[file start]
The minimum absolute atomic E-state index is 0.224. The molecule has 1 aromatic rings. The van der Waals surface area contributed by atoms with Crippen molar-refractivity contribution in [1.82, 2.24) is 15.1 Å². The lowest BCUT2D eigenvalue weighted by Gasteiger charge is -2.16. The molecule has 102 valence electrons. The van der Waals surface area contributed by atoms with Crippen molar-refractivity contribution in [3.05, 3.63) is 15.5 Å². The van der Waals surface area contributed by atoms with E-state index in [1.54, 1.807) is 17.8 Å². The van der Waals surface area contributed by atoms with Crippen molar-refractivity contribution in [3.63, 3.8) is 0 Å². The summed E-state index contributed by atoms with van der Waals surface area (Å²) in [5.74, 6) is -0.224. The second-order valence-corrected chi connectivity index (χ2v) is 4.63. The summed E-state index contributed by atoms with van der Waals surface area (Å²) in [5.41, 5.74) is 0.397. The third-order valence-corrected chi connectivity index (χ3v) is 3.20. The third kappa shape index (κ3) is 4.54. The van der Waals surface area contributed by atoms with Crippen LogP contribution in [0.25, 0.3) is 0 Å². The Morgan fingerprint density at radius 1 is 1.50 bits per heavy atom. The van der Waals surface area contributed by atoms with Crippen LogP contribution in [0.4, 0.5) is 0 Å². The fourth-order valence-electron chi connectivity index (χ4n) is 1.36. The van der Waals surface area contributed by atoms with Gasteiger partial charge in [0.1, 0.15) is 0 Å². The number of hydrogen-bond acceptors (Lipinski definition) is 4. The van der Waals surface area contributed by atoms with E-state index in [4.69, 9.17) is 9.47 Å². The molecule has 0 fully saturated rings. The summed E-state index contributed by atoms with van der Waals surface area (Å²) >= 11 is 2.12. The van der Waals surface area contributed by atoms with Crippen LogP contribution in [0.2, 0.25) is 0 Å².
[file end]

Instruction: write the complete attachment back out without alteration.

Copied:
The minimum absolute atomic E-state index is 0.224. The molecule has 1 aromatic rings. The van der Waals surface area contributed by atoms with Crippen molar-refractivity contribution in [1.82, 2.24) is 15.1 Å². The lowest BCUT2D eigenvalue weighted by Gasteiger charge is -2.16. The molecule has 102 valence electrons. The van der Waals surface area contributed by atoms with Crippen molar-refractivity contribution in [3.05, 3.63) is 15.5 Å². The van der Waals surface area contributed by atoms with E-state index in [1.54, 1.807) is 17.8 Å². The van der Waals surface area contributed by atoms with Crippen molar-refractivity contribution in [3.63, 3.8) is 0 Å². The summed E-state index contributed by atoms with van der Waals surface area (Å²) in [5.74, 6) is -0.224. The second-order valence-corrected chi connectivity index (χ2v) is 4.63. The summed E-state index contributed by atoms with van der Waals surface area (Å²) in [5.41, 5.74) is 0.397. The third-order valence-corrected chi connectivity index (χ3v) is 3.20. The third kappa shape index (κ3) is 4.54. The van der Waals surface area contributed by atoms with Crippen LogP contribution in [0.25, 0.3) is 0 Å². The Morgan fingerprint density at radius 1 is 1.50 bits per heavy atom. The van der Waals surface area contributed by atoms with Crippen LogP contribution in [0.4, 0.5) is 0 Å². The fourth-order valence-electron chi connectivity index (χ4n) is 1.36. The van der Waals surface area contributed by atoms with Gasteiger partial charge in [0.1, 0.15) is 0 Å². The number of hydrogen-bond acceptors (Lipinski definition) is 4. The van der Waals surface area contributed by atoms with E-state index in [4.69, 9.17) is 9.47 Å². The molecule has 0 fully saturated rings. The summed E-state index contributed by atoms with van der Waals surface area (Å²) >= 11 is 2.12. The van der Waals surface area contributed by atoms with Crippen LogP contribution in [0.2, 0.25) is 0 Å².